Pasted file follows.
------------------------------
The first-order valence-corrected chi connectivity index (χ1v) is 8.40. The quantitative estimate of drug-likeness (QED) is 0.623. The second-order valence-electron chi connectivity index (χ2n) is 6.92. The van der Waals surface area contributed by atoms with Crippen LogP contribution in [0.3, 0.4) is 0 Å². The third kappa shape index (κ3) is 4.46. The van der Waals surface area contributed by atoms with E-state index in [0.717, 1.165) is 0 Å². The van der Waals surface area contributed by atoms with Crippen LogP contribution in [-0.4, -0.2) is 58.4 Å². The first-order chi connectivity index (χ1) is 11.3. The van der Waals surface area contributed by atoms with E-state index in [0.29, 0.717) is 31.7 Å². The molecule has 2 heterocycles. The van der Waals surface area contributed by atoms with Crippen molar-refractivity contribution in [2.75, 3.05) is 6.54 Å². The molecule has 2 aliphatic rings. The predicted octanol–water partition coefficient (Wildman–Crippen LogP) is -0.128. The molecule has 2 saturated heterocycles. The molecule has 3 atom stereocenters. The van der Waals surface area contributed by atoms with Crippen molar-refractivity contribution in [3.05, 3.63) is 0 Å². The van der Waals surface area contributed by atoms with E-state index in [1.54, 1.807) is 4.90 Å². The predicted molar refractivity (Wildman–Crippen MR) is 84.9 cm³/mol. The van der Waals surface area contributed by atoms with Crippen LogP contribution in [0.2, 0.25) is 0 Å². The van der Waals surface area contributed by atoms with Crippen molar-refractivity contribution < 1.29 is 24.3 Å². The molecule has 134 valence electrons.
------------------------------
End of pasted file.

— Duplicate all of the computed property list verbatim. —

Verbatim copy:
The first-order valence-corrected chi connectivity index (χ1v) is 8.40. The quantitative estimate of drug-likeness (QED) is 0.623. The second-order valence-electron chi connectivity index (χ2n) is 6.92. The van der Waals surface area contributed by atoms with Crippen LogP contribution in [0.3, 0.4) is 0 Å². The third kappa shape index (κ3) is 4.46. The van der Waals surface area contributed by atoms with E-state index in [0.717, 1.165) is 0 Å². The van der Waals surface area contributed by atoms with Crippen LogP contribution in [-0.4, -0.2) is 58.4 Å². The first-order chi connectivity index (χ1) is 11.3. The van der Waals surface area contributed by atoms with E-state index in [0.29, 0.717) is 31.7 Å². The molecule has 2 heterocycles. The van der Waals surface area contributed by atoms with Crippen molar-refractivity contribution in [2.75, 3.05) is 6.54 Å². The molecule has 2 aliphatic rings. The predicted octanol–water partition coefficient (Wildman–Crippen LogP) is -0.128. The molecule has 2 saturated heterocycles. The molecule has 3 atom stereocenters. The van der Waals surface area contributed by atoms with Crippen molar-refractivity contribution in [3.05, 3.63) is 0 Å². The van der Waals surface area contributed by atoms with E-state index in [1.54, 1.807) is 4.90 Å². The predicted molar refractivity (Wildman–Crippen MR) is 84.9 cm³/mol. The van der Waals surface area contributed by atoms with Crippen LogP contribution in [0.2, 0.25) is 0 Å². The van der Waals surface area contributed by atoms with Crippen molar-refractivity contribution < 1.29 is 24.3 Å². The molecule has 134 valence electrons.